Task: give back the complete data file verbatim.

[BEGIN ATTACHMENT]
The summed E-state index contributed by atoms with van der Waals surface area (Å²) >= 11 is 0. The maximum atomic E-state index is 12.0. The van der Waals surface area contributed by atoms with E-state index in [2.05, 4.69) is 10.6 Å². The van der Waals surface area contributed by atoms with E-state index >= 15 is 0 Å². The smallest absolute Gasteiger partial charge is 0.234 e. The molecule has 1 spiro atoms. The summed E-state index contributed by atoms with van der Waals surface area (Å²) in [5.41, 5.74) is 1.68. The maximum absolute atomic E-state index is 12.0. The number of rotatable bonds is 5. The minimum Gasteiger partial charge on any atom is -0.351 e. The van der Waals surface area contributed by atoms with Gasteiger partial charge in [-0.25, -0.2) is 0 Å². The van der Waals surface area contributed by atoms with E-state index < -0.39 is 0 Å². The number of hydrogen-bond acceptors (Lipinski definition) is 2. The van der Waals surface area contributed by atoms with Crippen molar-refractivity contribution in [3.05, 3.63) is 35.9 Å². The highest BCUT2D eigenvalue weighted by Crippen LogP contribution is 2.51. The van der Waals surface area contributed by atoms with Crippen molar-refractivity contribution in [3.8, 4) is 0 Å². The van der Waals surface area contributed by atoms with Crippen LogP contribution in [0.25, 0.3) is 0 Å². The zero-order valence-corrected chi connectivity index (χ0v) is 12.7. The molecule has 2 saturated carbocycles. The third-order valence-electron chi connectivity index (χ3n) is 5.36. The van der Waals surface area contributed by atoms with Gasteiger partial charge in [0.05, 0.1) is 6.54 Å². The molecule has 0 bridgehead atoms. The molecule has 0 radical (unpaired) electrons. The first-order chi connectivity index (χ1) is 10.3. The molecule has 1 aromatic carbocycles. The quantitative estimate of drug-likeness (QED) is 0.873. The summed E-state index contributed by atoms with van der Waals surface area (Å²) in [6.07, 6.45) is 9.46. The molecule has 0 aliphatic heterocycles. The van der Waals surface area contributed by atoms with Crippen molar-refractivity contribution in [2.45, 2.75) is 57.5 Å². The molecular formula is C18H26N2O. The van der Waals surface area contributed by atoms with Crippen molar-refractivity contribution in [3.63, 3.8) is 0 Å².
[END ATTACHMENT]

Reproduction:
The summed E-state index contributed by atoms with van der Waals surface area (Å²) >= 11 is 0. The maximum atomic E-state index is 12.0. The van der Waals surface area contributed by atoms with E-state index in [2.05, 4.69) is 10.6 Å². The van der Waals surface area contributed by atoms with E-state index >= 15 is 0 Å². The smallest absolute Gasteiger partial charge is 0.234 e. The molecule has 1 spiro atoms. The summed E-state index contributed by atoms with van der Waals surface area (Å²) in [5.41, 5.74) is 1.68. The maximum absolute atomic E-state index is 12.0. The number of rotatable bonds is 5. The minimum Gasteiger partial charge on any atom is -0.351 e. The van der Waals surface area contributed by atoms with Gasteiger partial charge in [-0.25, -0.2) is 0 Å². The van der Waals surface area contributed by atoms with E-state index < -0.39 is 0 Å². The number of hydrogen-bond acceptors (Lipinski definition) is 2. The van der Waals surface area contributed by atoms with Crippen molar-refractivity contribution in [3.05, 3.63) is 35.9 Å². The highest BCUT2D eigenvalue weighted by Crippen LogP contribution is 2.51. The van der Waals surface area contributed by atoms with Crippen molar-refractivity contribution in [3.8, 4) is 0 Å². The van der Waals surface area contributed by atoms with Crippen LogP contribution in [0.25, 0.3) is 0 Å². The zero-order valence-corrected chi connectivity index (χ0v) is 12.7. The molecule has 2 saturated carbocycles. The third-order valence-electron chi connectivity index (χ3n) is 5.36. The van der Waals surface area contributed by atoms with Gasteiger partial charge in [0.05, 0.1) is 6.54 Å². The molecule has 0 bridgehead atoms. The molecule has 0 radical (unpaired) electrons. The first-order chi connectivity index (χ1) is 10.3. The molecule has 1 aromatic carbocycles. The quantitative estimate of drug-likeness (QED) is 0.873. The summed E-state index contributed by atoms with van der Waals surface area (Å²) in [6.07, 6.45) is 9.46. The molecule has 0 aliphatic heterocycles. The van der Waals surface area contributed by atoms with Crippen molar-refractivity contribution in [2.45, 2.75) is 57.5 Å². The molecular formula is C18H26N2O. The van der Waals surface area contributed by atoms with Crippen molar-refractivity contribution in [3.63, 3.8) is 0 Å².